Saturday, October 18, 2008
Fools, or Knaves?
"But if regulators were oblivious to the danger, the question is why. In the case of Fannie Mae and Freddie Mac, the answer seems easy: Their massive lobbying machines thwarted every legislative attempt at reform. But what about the Fed, the Treasury and the [SEC], agencies that are not above politics but are known for their professionalism and expertise? Surely they had the capability and motivation to avoid a calamity of the type that is occurring. Why did they fail? The problem is that Wall Street and regulators relied on complex mathematical models that told financial institutions how much risk they were taking at any given time. The model predicts with 99 percent probability that institutions cannot lose more than a certain amount of money. ... As long as capital was greater than the value at risk, institutions were considered sound--and there was no need for hands-on regulation. Lurking behind the models, however, was a colossal conceptual error, the belief that risk is randomly distributed and that each event has no bearing on the next event in a sequence. ... What if risk is not shaped like a bell curve? What if new events are profoundly affected by what went before? The value-at-risk crowd focuses on each snowflake and resulting cause and effect. The complexity theorist studies the mountain. The arrangement of snow flakes is a good example of a highly complex set of interdependent relationships, so complex it is impossible to model. ... But compex systems are not confined to historical experience. Events of any size are possible, and limited only by the scale of the system itself. ... Financial systems overall have emergent properties that are not conspicuous in their individual components and that traditionall risk mangement does not account for", my emphasis, James Rickards (JR) at the Houston Chronicle, 3 October 2008.
It should be a felony for any financial institution holding federally insured deposits to lobby. Punishment: five years in the federal pen for the executives responsible and the lobbyist. Not up to five years, five years. The institution pays a fine of 1% of its last reported stockholders' equity as reported in Form 10-K, or if not publicly held, whatever it files with the OCC, for a first offense, 2% for a second offense, 4% for a third offense, etc., etc.. The SEC is known for "professionalism and expertise", by whom? The agencies JR mentions are hopelessly compromised. What makes JR think they believed VAR models were anything more than after the fact rationalizations for decreasing the amount of capital the institutions needed to operate?
JR confuses risk with uncertainty. I'll explain. A fair coin comes up heads about 50% of the time, actually say 49.99%, because at times, it stands on end, the coin having three dimensions. The coin is not a Flatland, 1884, Edwin Abbott character. There is no risk here, but the result of each coin toss in uncertain. Where a hurricane lands, a Houstonian matter of interest, is risky as you can't model everything with respect to hurricane paths.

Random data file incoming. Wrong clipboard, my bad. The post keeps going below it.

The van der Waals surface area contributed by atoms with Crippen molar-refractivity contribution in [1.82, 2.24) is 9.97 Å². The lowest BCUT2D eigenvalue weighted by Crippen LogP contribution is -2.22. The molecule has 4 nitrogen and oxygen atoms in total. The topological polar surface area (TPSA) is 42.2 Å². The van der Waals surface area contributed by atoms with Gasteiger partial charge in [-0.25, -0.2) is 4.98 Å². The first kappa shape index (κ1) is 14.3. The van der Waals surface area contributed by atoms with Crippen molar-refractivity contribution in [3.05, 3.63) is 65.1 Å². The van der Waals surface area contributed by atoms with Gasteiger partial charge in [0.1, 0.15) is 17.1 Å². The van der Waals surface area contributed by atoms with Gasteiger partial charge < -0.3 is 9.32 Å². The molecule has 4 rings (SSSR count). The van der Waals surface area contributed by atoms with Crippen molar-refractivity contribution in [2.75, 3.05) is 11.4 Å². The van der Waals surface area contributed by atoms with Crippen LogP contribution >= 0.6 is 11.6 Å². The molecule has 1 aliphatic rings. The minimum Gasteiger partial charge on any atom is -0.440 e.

We should not get carried away with the normal distribution. Even things we think are normally distributed may not be. Leta Hollingsworth (LH) wrote Children Above 180 IQ, 1942. Working with New York City (NYC) school children, this is from my memory, I read the book about 40 years ago, she identified 24 NYC school children who qualified. LH believed she found 80% of the children who would have qualified. Her result suprised her. Why? With a SD of 16.4 and mean of 100, 180 IQ is +4.88 SD. Such an observation should be seen in about one in a million cases. With 900,000 NYC school children assuming LH was correct, 180 IQ was at the 1/30,000 level, or 33X as frequent as a normal distribution would indicate. Fat tails are real.
Now for an IA war story. One of my last Chicago classes was business policy. The professor had been a large and prestigious consulting firm's senior vice-president before joining Chicago's faculty. He had two engineering degrees from a prestigious engineering school. The day's topic was oil industry rates of return (ROR). Many of his oil company clients as a consultant had complained about oil drilling's poor ROR, for a very "risky" activity. I thought for a minute and said, "the market doesn't reward risk you can diversify out of. Therefore your oil company clients didn't know what they were talking about". "Why is that IA?" "Because of a 'fallacy of composition', what is true for one thing may not be true for all things of its class". "Go on". "Suppose Big Oil drills 10,000 holes a year. While it is true any individual hole may be dry and 90% are, that means nothing for oil industry rates of return". "Why is that"? "Because oil holes are like coin flips. If Big Oil drills 10,000 holes, it knows beforehand that 900-1,100 will be productive. Since it drills lots of holes, where's the risk"? Then I went up to the blackboard and drew some diagrams of ROR for one well, two wells, and say 10,000 wells. The professor became livid and got red in the face. My whole class looked at me, horrified. The discussion ended. Why was this a hot topic? It was late 1973 and we had just seen the "oil shock".